Classical Asset Allocation with Mean-Variance Optimization

This algorithm is the LEAN implementation of the paper Momentum and Markowitz: A Golden Combination from Wouter J. KellerAdam Butler, and Ilya Kipnis

The CAA model here applies mean-variance optimization over a lookback horizon of one year. The return and volatility are calculated with daily resolution and monthly rebalancing.

  •  Data 
  1. The universe includes 7 ETFs of the global market. The risky assets are ETFs of S&P 500 (SPY), EAFE (EFA), MSCI Emerging Markets Index (EEM), JPX-Nikkei 400 (JPXN), Vanguard Information Technology ETF (VGT), The cash-like assets are ETFs of 7-10 Year Treasury Bond(IEF) and 20+ Yr Treasury Bond(TLT). The backtesting period is from 2007 to 2018.
  • Method
  1. Each month we estimate the optimal mix of assets weights based on information from the prior 252 trading days and use that mix for the next month. For the covariance matrix, we used the historical covariance matrix of returns for the trailing twelve months. 
  2. As the mean-variance optimization seeks any optimal set of portfolio weights, There is the potential for the portfolio to become quite concentrated at times. To reduce this possibility, we imposed caps (max weights) on assets to enforce greater diversification as indicated in the paper. E.g. impose a cap of 25% for all risky assets and no cap (i.e. a cap of 100%) for all cash-like assets.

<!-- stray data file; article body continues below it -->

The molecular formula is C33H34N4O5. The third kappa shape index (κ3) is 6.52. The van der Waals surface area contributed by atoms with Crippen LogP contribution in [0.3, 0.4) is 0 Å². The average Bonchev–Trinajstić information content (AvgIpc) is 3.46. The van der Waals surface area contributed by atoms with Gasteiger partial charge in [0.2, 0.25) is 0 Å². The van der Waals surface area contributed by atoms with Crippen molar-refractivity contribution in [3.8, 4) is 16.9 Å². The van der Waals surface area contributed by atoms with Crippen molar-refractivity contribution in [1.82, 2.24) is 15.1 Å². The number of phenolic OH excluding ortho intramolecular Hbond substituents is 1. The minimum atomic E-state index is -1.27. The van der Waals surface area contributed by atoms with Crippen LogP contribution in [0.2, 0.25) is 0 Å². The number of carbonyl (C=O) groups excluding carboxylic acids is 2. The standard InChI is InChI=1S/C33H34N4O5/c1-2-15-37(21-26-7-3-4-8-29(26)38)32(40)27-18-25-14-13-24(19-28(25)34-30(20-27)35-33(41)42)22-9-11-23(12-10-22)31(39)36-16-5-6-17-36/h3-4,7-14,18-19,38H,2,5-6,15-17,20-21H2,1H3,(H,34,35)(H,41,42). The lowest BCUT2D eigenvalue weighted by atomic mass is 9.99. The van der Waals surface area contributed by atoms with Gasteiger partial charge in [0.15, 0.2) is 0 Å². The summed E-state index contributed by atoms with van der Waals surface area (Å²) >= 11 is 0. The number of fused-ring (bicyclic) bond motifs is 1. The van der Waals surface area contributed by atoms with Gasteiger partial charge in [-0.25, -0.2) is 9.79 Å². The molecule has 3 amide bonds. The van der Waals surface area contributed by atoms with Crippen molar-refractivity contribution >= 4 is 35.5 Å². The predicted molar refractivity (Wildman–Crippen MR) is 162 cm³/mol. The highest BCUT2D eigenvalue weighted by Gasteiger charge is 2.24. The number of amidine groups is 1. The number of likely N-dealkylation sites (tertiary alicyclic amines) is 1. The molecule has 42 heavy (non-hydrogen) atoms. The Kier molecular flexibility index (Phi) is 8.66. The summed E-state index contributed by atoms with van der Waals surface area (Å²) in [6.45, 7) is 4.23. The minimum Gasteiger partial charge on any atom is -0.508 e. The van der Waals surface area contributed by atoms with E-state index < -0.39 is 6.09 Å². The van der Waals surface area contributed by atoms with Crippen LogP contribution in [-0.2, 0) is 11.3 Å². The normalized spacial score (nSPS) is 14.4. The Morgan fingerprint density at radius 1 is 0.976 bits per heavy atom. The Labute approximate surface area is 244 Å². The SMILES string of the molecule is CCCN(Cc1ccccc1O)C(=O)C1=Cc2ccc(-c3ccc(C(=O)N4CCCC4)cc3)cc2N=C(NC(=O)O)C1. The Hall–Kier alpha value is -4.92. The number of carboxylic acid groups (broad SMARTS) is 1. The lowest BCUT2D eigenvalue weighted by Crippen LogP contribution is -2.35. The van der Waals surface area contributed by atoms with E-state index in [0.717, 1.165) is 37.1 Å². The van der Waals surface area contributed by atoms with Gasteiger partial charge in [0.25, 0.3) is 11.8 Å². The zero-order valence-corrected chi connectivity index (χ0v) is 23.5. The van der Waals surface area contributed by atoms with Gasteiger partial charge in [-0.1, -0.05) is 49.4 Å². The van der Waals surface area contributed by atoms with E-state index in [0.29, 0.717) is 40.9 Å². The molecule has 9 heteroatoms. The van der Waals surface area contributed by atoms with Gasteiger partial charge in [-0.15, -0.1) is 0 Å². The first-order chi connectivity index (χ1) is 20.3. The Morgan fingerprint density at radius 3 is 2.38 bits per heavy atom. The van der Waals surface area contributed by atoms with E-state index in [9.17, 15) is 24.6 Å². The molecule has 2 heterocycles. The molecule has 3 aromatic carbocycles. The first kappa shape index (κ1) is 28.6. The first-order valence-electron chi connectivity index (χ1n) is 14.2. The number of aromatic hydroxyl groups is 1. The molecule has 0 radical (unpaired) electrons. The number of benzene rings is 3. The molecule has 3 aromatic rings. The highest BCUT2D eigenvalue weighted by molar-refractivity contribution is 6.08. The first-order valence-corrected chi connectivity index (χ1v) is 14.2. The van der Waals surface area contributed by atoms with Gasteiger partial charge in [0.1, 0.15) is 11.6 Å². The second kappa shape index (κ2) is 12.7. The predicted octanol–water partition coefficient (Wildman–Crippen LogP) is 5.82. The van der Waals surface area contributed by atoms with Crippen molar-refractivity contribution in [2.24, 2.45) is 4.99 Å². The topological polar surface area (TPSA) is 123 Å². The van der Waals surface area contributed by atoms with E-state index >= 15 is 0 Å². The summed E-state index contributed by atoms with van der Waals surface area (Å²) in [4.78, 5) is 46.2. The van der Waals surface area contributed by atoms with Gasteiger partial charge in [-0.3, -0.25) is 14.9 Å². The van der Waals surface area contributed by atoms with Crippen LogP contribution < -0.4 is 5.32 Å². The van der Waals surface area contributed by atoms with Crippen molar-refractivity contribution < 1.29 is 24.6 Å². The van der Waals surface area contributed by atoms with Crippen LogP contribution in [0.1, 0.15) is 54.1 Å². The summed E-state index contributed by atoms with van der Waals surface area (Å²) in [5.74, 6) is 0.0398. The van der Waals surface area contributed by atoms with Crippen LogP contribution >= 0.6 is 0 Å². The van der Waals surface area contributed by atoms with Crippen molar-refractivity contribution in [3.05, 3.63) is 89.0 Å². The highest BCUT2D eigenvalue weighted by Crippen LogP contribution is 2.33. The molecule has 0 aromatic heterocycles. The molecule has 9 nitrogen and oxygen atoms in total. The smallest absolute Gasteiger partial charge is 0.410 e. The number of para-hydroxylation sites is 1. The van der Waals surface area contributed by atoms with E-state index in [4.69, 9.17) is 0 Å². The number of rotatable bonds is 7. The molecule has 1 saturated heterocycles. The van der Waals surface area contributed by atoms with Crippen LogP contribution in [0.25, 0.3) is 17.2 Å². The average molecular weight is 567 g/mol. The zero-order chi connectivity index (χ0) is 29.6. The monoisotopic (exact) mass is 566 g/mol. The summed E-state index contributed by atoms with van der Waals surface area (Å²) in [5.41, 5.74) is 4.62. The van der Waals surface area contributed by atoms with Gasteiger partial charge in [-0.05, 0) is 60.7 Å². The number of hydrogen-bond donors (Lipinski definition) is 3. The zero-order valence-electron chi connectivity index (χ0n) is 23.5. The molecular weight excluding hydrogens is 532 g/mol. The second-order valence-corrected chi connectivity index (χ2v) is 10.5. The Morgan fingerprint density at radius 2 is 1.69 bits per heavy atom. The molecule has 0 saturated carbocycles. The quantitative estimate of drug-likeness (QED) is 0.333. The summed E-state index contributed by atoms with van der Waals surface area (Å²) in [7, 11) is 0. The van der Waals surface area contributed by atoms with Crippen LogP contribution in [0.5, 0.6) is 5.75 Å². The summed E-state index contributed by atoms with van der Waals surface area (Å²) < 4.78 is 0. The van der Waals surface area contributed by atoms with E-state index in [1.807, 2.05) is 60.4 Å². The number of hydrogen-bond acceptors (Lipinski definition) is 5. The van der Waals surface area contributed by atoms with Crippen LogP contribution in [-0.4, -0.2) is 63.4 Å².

• Optimization
  1.  For optimization, we tried the different methods like maximizing the Sharpe Ratio, maximizing the return given target volatility stays unchanged (We use 5% as the target volatility). In addition, we also compare the results with the equally weighted algorithm. You could change the target volatility variable in the algorithm to test the defensive and offensive model.

Results are presented below. 

  • <1> Maximizing the Sharpe Ratio
Update Backtest

  • <2>  Maximizing the Return given the Target Volatility

  • <3> The equally Weighted Asset Allocation

Thanks Jing , this is a really cool paper (and Python code!)



Thank you very much for sharing, I am working on an adaptation...I am not a coder just an enthusiast.

However, one wonders how the rebalance function behaves when a ticker is removed from the portfolio. Does the algorythm liquidate all shares of the removed ticker once it is time to rebalance?


Hi Okana, you need to manually remove stocks which are not in the portfolio


Here is an example

Thanks...will research further.


Hi Jing Wu Thats really great I'm sure you can apply this to a broader universe of stocks.  I added a few more funds and relaxed the constraints on the bounds and was able to get the sharpe of the backtest to 1.15!


Update Backtest


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